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Author Topic: Northern Beekeepers - do you all wrap your hives for winter?  (Read 4500 times)
Algonam
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« on: October 27, 2011, 08:49:17 PM »

It is unbelievable but we haven't had our first heavy frost yet! I have been busy and haven't done much with the bees in the last month(nor have I checked in on this message board). Now I am wondering if I should wrap my 2 hives with tarpaper or tack on 2" styrofoam to the sides or just leave them alone.
Our nights are now forecasted to regularly dip below the freezing point and our winters can have some cold snaps of -35C or so, with the off chance of meeting F at -40.
With this being said, I am wondering if any of the cold weather beekeepers don't bother wrapping their hives?
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Oh Canada!
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« Reply #1 on: October 27, 2011, 09:05:27 PM »

Id have to ask the same things some say yes others say no.  Some say that it causes a moisture problem to wrap and the bees come out when its still too cold thinking its as warm outside as the inside and die when they leave the hive.  Others say that it allows the cluster to move around inside the hive to relocate on the stores and lets the bees access the outer frames that are close to the outerpart of the hive.  Another thing to consider is that the hives dont have much R value compared to the inside of a tree that might have 6 inches of wood to insulate the cluster but i dont know i wish i did know the answer maybe someone will give us some good advice .  Chris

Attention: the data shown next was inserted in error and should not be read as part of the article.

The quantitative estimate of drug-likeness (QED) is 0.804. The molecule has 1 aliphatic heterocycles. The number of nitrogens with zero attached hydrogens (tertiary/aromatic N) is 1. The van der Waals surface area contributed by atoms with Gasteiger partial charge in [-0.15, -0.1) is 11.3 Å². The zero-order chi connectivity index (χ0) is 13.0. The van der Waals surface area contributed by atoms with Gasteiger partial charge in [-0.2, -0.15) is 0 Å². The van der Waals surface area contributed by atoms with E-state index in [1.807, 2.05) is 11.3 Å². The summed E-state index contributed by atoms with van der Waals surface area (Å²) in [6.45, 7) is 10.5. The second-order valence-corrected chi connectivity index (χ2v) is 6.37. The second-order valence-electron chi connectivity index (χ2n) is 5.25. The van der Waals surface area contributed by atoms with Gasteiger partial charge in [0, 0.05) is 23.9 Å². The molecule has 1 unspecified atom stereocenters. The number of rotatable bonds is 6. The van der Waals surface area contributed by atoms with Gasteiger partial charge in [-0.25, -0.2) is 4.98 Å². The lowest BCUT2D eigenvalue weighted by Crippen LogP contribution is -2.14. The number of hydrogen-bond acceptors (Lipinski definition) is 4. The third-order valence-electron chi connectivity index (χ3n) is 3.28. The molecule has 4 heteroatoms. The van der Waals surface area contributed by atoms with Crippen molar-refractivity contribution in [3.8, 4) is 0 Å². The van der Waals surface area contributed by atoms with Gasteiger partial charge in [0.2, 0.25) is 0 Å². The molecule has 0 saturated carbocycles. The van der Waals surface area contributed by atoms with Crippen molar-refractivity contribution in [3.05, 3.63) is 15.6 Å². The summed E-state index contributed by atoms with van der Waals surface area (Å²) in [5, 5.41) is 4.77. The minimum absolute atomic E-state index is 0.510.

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garys520
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« Reply #2 on: October 27, 2011, 09:42:29 PM »

I've been using the Bee Cozys for 5 years and haven't had any problems at all.  It's important to fold the wrap back at the top for proper ventilation. Also, I add a extra long dry wall screw about 2 inches above the entrance reducer to help keep the wrap from covering the opening.     
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BlueBee
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« Reply #3 on: October 27, 2011, 10:32:06 PM »